Lawmakers will be working on an amended fiscal year 2014 budget, which ends June 30 and includes $41 billion in combined state and federal funding, as well as crafting a new budget for fiscal year 2015, which starts July 1. Ralston said he hopes money will be available for pay raises for state employees.

A major lingering question from last session is whether lawmakers will back a bill expanding gun rights on college campuses. A compromise emerged late on the final day of the session between two competing bills but never received a vote.

Ralston said he plans to make the legislation a priority.

"This is about making sure we do everything possible to protect and expand rights of Georgians under the Second Amendment," Ralston said. "We are not going to back down on that. If a college student is otherwise by law entitled to carry a firearm, the best question is should they yield that constitutional right when they go on a college campus?"

Health care will also be a big topic. Estimates from the Georgia Department of Community Health show its financial obligations under the Affordable Care Act are expected to increase from $26.8 million in fiscal year 2014 to $101.6 million in fiscal year 2015.

Democrats plan to draw attention to the governor's decision not to expand Medicaid under the federal health care law, and protests are planned by the "Moral Monday" movement, which includes the state NAACP and other advocacy groups. A similar effort in North Carolina last year included weekly arrests of nonviolent protesters and helped to rally Democrats.

Meanwhile, a group of Republicans have already introduced legislation that would prohibit state employees, state agencies and public colleges and universities from enforcing and implementing the federal health care law. The bill is expected to get a close look and could draw support from top Republicans.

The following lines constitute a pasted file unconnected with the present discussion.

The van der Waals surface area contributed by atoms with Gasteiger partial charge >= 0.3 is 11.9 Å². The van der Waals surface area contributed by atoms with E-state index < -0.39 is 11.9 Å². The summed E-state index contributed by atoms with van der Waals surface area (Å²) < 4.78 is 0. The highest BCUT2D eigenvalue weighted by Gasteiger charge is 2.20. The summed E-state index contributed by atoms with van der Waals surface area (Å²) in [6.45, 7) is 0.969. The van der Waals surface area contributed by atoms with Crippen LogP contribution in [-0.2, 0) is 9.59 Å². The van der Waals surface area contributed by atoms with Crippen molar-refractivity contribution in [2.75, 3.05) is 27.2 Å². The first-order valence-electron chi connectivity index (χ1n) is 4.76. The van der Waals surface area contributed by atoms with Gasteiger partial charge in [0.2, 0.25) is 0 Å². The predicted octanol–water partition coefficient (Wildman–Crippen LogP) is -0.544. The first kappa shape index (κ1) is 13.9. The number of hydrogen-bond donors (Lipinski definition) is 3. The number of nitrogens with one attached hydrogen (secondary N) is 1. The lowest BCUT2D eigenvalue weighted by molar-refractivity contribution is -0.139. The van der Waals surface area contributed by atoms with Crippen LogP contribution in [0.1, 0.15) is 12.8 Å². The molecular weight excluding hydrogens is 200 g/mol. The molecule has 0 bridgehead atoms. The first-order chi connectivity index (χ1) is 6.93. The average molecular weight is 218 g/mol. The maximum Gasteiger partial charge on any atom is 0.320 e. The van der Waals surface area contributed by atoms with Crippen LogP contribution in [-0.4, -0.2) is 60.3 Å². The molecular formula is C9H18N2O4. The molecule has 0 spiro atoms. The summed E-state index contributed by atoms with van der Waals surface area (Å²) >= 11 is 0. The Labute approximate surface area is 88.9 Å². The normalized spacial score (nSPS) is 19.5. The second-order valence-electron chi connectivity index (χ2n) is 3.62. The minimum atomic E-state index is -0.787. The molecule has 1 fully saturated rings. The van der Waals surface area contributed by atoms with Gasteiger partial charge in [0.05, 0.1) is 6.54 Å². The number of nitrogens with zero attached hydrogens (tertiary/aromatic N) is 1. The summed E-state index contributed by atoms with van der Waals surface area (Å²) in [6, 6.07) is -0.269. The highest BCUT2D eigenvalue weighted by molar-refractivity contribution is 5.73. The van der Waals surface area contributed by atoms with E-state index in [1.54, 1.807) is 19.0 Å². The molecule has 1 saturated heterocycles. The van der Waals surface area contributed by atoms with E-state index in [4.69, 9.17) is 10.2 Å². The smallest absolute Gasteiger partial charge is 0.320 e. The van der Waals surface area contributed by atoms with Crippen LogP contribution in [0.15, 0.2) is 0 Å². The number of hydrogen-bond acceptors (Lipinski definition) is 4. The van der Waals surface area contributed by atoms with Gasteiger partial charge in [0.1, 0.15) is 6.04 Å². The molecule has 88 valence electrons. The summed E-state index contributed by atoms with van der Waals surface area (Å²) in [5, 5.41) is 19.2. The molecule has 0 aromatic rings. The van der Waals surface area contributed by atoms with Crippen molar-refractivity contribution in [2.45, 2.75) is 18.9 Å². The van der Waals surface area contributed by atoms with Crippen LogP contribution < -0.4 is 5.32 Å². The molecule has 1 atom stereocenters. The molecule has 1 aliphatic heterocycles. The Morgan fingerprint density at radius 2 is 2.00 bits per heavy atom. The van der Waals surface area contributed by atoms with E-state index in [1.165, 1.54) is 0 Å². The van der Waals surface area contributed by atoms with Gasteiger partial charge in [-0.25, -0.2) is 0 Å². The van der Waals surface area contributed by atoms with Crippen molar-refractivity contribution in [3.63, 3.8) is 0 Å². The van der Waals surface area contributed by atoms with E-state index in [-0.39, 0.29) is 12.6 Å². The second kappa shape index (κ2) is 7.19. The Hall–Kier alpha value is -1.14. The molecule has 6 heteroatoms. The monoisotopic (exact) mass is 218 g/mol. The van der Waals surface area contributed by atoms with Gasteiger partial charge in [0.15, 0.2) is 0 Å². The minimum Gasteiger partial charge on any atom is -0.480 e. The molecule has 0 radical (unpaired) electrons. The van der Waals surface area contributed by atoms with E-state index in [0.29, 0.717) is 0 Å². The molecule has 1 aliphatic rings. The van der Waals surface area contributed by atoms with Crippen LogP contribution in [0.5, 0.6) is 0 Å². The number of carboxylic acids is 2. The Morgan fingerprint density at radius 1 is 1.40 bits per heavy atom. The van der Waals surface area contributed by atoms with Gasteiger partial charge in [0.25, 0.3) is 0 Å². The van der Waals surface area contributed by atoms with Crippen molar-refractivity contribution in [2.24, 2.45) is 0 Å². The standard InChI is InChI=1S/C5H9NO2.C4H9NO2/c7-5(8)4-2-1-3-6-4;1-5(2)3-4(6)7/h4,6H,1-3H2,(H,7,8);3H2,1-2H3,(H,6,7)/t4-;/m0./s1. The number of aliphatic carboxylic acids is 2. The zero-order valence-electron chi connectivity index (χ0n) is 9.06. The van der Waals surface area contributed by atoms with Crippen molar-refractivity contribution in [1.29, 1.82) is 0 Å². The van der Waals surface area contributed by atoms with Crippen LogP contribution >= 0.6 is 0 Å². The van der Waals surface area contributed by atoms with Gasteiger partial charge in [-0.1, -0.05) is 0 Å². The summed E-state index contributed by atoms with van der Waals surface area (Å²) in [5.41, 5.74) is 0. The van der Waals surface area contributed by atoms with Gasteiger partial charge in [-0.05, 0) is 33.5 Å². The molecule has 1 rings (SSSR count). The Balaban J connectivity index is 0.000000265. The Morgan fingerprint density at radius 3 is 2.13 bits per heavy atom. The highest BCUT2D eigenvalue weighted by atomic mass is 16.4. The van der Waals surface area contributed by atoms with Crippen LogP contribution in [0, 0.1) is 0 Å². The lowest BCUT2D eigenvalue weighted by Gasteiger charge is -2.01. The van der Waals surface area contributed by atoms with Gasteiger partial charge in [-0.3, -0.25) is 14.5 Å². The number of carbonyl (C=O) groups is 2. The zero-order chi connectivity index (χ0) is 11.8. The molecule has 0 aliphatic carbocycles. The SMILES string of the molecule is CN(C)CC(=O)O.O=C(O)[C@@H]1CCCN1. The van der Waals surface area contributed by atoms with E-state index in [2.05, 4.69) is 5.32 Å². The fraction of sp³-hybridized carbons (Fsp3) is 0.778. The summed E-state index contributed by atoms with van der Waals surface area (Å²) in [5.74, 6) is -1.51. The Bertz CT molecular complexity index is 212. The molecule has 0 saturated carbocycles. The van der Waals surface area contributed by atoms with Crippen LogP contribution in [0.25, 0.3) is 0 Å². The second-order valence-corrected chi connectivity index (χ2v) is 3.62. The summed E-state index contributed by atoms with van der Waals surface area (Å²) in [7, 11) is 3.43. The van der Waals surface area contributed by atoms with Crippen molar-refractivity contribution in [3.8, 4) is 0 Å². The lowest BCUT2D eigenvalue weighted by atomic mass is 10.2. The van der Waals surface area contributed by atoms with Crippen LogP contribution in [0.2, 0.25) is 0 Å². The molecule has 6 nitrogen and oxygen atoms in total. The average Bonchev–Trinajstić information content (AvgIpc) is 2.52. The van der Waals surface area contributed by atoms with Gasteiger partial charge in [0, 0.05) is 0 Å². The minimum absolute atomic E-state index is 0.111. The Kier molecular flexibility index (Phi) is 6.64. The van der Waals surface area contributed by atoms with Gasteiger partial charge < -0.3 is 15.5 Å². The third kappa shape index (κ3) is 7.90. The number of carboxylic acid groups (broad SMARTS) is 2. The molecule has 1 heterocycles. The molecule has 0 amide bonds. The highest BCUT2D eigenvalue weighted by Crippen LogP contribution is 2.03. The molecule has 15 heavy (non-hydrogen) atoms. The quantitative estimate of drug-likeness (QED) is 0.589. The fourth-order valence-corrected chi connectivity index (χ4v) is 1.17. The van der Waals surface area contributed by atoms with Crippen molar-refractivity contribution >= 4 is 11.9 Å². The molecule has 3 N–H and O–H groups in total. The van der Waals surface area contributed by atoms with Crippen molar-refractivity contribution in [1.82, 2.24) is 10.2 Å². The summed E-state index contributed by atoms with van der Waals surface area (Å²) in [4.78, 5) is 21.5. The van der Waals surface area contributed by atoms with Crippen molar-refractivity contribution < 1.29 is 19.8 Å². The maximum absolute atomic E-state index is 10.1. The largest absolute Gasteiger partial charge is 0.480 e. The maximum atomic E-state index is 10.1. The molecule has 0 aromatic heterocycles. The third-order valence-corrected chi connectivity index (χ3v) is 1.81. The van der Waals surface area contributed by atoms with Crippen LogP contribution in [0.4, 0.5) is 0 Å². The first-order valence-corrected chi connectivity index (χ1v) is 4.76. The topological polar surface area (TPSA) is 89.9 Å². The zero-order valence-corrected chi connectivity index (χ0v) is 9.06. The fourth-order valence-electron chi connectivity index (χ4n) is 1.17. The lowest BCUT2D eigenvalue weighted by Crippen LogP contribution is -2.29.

Lawmakers will also discuss efforts to shore up the state Division of Child and Family Services, after the deaths of two children with whom the agency had contact. Deal has said he wants to spend $27 million over three years to hire hundreds of caseworkers and supervisors. Both Deal and Ralston have signaled a willingness to at least start a discussion about privatizing some child welfare services, looking to Florida as an example.

However, lawmakers' aggressive schedule may mean some of those broader discussions, including one to reform the medical malpractice system, may end up waiting until next year. That bill would move medical malpractice lawsuits out of the courts and into an administrative system. Ralston said it would be a major change in policy and deserved a thorough vetting, but wasn't sure it would be resolved this year.

When asked about balancing the desire for a fast session with debate on serious issues, Ralston indicated less can be more.

"Frankly I don't know that there is a problem in being in a hurry to get out," Ralston said. "I don't think people want us to do a whole lot of things. I think they want us to do a few things, and do them right."

(Other members of the news staff and the Associated Press contributed to this report.)